Words new to me: карамболь
карамбóль, карамбóля can figuratively mean something like “confrontation, scene (as in ‘make a scene’)” but is initially jargon from billiards, describing a shot where the cue ball is made to hit a second ball and then ricochet into a third, or a game based on making such shots.
It comes from the French carambole ‘red ball in billiards,’ which comes from the Spanish carambola, which may come from the Portuguese carambola ‘carambola, star fruit.’ This in turn may come from the Marathi karambal. It’s related to English “carom” and “carambola.” The American Heritage Dictionary gives “a shot in billiards in which the cue ball successively strikes two other balls” as definition 2a for “carom,” though in English the term for the game as opposed to the shot is apparently carom billiards.
In Russian the fruit carambola is карамбóла. In French carambole, according to Le Petit Larousse 2003, means both the red billiard ball (though not the special shot or the type of game, it seems) and the fruit, listed in that order.
The context in Leskov is probably less interesting than the etymology. But карамболь in Russian, like carom in English, sounded odd to me, so odd that for a moment I thought Leskov was making up a word like плакон. Turns out it’s a regular word, used by many nineteenth-century writers. It also shows up in literature as billiards jargon, not just in the figurative meaning, as in a novel by N. N. Karazin.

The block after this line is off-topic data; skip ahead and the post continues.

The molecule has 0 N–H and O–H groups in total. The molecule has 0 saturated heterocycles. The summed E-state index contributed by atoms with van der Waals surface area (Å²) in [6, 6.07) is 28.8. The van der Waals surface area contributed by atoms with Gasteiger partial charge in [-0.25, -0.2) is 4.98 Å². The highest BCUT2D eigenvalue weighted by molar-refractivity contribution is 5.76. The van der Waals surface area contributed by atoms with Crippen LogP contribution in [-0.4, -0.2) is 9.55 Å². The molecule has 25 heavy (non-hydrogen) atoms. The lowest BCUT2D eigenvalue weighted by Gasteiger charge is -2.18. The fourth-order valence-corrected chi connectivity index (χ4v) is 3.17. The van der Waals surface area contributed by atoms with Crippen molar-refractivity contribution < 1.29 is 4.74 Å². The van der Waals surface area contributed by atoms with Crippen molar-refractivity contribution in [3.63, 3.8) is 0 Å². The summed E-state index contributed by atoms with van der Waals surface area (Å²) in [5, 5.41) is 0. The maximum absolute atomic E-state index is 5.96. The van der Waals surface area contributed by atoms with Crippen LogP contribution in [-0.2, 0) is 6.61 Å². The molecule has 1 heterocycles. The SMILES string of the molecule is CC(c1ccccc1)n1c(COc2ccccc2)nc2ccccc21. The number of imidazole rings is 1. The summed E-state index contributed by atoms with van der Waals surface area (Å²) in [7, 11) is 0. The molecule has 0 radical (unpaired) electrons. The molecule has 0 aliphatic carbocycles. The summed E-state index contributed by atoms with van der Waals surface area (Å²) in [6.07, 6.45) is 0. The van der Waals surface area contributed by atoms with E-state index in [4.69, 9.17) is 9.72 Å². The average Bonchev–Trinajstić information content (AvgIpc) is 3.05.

—Постоянные нелады; еще шесть дней в неделю ничего, и туда и сюда, только промеж собою ничего не говорят да отворачиваются; а уж в воскресенье непременно и карамболь.
—Да почему же в воскресенье-то карамболь?
—Потому, как у них промеж собой все несогасие выходит в пирогах.
“Constant disagreements – things are actually fine six days a week, they go back and forth, only they don’t say anything to each other and turn away; but on Sunday there’s got to be a karambol’.
“But why a karambol’ on Sunday in particular?”
“It’s that the whole disagreement between them comes out in the pasties.”
See chapter 49 of Laughter and Sorrow (Смех и горе, 1871).